Background: Optimal management of cardiac tamponade resulting from pericardial effusion remains controversial.
Methods: Cardiac tamponade in 117 patients was treated with either subxiphoid pericardiostomy (n = 94) or percutaneous catheter drainage (n = 23). Percutaneous catheter drainage was used for patients with hemodynamic instability that precluded subxiphoid pericardiostomy. Effusions were malignant in 75 (64%) of 117 patients and benign in 42 (36%) of 117.
Results: Subxiphoid pericardiostomy had no operative deaths and a complication rate of 1.1% (1 of 94). In contrast, percutaneous drainage had significantly (p < 0.05) higher mortality and complication rates of 4% (1 of 23) and 17% (4 of 23), respectively. Patients with an underlying malignancy had a median survival of 2.2 months, with a 1-year actuarial survival rate of 13.8%. In comparison, patients with benign disease had a median survival of 42.8 months and a 1-, 2-, and 4-year actuarial survival rate of 79%, 73%, and 49%, respectively (p < 0.05). Effusions recurred in 1 (1.1%) of 94 patients after subxiphoid pericardiostomy compared with 7 (30.4%) of 23 patients with percutaneous drainage (p < 0.0001).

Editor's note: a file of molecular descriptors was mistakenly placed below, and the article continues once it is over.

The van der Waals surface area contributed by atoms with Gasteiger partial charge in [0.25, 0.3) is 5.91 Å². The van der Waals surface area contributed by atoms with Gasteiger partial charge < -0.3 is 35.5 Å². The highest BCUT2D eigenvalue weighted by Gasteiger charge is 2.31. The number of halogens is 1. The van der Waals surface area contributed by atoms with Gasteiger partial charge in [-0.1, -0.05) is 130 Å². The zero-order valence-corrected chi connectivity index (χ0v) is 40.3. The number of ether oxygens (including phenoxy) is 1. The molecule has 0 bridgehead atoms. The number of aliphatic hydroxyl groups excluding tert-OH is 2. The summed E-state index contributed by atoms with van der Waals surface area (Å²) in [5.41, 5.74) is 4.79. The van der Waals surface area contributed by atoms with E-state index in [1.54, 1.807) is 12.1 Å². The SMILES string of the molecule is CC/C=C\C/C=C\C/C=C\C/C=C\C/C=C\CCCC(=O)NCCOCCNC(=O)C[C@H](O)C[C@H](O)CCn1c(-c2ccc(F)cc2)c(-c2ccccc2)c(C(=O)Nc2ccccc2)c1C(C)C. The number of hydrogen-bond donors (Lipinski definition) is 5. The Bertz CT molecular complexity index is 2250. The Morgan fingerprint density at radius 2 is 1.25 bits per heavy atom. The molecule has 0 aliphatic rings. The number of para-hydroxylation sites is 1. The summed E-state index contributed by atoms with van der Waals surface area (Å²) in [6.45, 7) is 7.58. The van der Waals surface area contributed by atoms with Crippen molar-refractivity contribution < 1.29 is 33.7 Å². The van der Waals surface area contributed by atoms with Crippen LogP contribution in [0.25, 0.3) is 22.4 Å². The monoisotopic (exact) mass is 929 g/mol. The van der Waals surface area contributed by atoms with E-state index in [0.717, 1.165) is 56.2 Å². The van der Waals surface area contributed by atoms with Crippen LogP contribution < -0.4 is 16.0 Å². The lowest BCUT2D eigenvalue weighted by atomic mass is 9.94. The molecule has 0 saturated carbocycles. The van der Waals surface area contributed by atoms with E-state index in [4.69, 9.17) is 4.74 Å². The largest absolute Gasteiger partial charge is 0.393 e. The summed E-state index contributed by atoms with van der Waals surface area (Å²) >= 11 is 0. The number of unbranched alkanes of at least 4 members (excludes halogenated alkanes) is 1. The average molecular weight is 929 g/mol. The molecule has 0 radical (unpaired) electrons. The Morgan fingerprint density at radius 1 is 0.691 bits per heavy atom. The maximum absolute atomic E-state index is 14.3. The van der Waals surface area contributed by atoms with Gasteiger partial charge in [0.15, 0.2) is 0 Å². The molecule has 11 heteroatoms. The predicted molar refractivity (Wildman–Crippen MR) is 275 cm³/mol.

Conclusions: Benign and malignant pericardial tamponade can be safely and effectively managed with subxiphoid pericardiostomy. Percutaneous catheter drainage should be reserved for patients with hemodynamic instability.